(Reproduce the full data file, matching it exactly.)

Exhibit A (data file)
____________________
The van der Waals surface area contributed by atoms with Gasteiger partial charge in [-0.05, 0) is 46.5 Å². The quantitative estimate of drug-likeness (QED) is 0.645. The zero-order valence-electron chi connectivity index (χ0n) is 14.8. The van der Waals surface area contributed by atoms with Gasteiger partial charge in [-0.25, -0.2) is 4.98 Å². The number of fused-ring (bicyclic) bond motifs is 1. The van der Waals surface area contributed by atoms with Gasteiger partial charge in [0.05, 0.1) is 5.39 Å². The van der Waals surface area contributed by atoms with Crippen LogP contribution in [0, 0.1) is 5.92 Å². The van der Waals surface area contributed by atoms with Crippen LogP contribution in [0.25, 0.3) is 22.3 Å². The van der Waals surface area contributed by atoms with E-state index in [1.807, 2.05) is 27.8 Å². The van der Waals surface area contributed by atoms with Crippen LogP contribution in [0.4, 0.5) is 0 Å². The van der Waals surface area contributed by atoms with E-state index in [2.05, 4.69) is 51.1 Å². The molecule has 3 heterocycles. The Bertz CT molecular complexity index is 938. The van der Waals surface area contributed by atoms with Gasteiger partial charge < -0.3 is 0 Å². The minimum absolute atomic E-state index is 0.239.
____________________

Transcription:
The van der Waals surface area contributed by atoms with Gasteiger partial charge in [-0.05, 0) is 46.5 Å². The quantitative estimate of drug-likeness (QED) is 0.645. The zero-order valence-electron chi connectivity index (χ0n) is 14.8. The van der Waals surface area contributed by atoms with Gasteiger partial charge in [-0.25, -0.2) is 4.98 Å². The number of fused-ring (bicyclic) bond motifs is 1. The van der Waals surface area contributed by atoms with Gasteiger partial charge in [0.05, 0.1) is 5.39 Å². The van der Waals surface area contributed by atoms with Crippen LogP contribution in [0, 0.1) is 5.92 Å². The van der Waals surface area contributed by atoms with Crippen LogP contribution in [0.25, 0.3) is 22.3 Å². The van der Waals surface area contributed by atoms with E-state index in [1.807, 2.05) is 27.8 Å². The van der Waals surface area contributed by atoms with Crippen LogP contribution in [0.4, 0.5) is 0 Å². The van der Waals surface area contributed by atoms with E-state index in [2.05, 4.69) is 51.1 Å². The molecule has 3 heterocycles. The Bertz CT molecular complexity index is 938. The van der Waals surface area contributed by atoms with Gasteiger partial charge < -0.3 is 0 Å². The minimum absolute atomic E-state index is 0.239.